Approaching the runway at Chicago O'Hare International Airport. Photo by Barb DeLollis.

Approaching the runway at Chicago O’Hare International Airport. Photo by Barb DeLollis.

“There are plenty of reasons to hate 50-seat regional jets.”

The above sentence comes from a USA TODAY story – published in 2006 – about how United Airlines was trying to reduce its reliance on 50-seat regional jets.

Today, the company’s still at it, according to today’s piece by Crain’s Chicago Business headlined, “United’s move to drop small jets will have a big impact at O’Hare.” And, given business travelers’ dislike for the small jets with their limited headroom and small overhead bins, I wanted to bring the Crain’s story to your attention.

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Last month’s announcement from United Continental Holdings to shed more than 130, 50-seat regional jets from its system is going to have a major impact on flying out of Chicago O’Hare International Airport, the story says.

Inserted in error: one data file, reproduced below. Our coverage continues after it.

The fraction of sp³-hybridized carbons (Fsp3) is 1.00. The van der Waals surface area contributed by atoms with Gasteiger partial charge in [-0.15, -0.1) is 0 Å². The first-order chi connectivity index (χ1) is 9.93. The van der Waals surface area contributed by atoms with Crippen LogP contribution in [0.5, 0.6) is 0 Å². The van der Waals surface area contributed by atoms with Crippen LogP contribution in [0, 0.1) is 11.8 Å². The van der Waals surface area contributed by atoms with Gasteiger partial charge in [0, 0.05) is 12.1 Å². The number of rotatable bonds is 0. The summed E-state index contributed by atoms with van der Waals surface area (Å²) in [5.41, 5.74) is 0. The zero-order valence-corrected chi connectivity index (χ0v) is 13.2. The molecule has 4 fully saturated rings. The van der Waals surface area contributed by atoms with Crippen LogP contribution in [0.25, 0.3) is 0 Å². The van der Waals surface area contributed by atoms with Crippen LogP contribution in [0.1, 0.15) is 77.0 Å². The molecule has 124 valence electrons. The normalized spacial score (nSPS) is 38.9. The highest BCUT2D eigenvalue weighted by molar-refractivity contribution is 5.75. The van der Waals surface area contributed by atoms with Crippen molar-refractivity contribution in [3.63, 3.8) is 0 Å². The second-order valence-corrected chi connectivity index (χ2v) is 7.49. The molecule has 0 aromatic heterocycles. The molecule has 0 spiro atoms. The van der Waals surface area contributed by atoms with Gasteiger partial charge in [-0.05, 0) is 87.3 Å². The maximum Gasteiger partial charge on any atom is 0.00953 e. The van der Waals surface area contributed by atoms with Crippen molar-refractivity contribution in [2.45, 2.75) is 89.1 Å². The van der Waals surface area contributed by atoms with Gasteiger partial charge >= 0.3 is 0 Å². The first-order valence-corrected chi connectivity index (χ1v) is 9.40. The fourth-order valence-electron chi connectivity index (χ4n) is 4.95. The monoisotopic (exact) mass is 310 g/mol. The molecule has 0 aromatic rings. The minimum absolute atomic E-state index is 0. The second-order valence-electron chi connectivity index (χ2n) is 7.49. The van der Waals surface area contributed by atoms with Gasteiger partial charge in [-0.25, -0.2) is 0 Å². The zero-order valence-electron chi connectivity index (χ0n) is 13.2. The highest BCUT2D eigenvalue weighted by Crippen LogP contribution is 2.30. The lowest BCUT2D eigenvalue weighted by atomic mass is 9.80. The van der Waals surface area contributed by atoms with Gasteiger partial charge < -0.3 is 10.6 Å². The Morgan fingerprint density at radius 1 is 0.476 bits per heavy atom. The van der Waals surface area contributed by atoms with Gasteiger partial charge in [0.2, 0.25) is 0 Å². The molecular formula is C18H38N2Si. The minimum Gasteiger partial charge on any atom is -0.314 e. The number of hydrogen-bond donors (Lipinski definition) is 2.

At Chicago O’Hare, the 50-seat regional jet accounts for 51% of the daily domestic departures with most run by United, according to Crain’s story, which cites OAG airline schedule data.

In contrast, the 50-seat regional jets make up only 22% of the Atlanta airport’s daily domestic departures.

The longtime trend to move away from 50-seat regional jets involves business travelers’ dislike for them, but also includes economics and a pilot shortage, Crain’s tells us.

“The 50-seat aircraft is still a very important part of our route network,” Megan McCarthy, a United spokeswoman, told Crain’s. “But we’ve admitted we’re too reliant on them.”

Readers: What’s your most memorable RJ experience?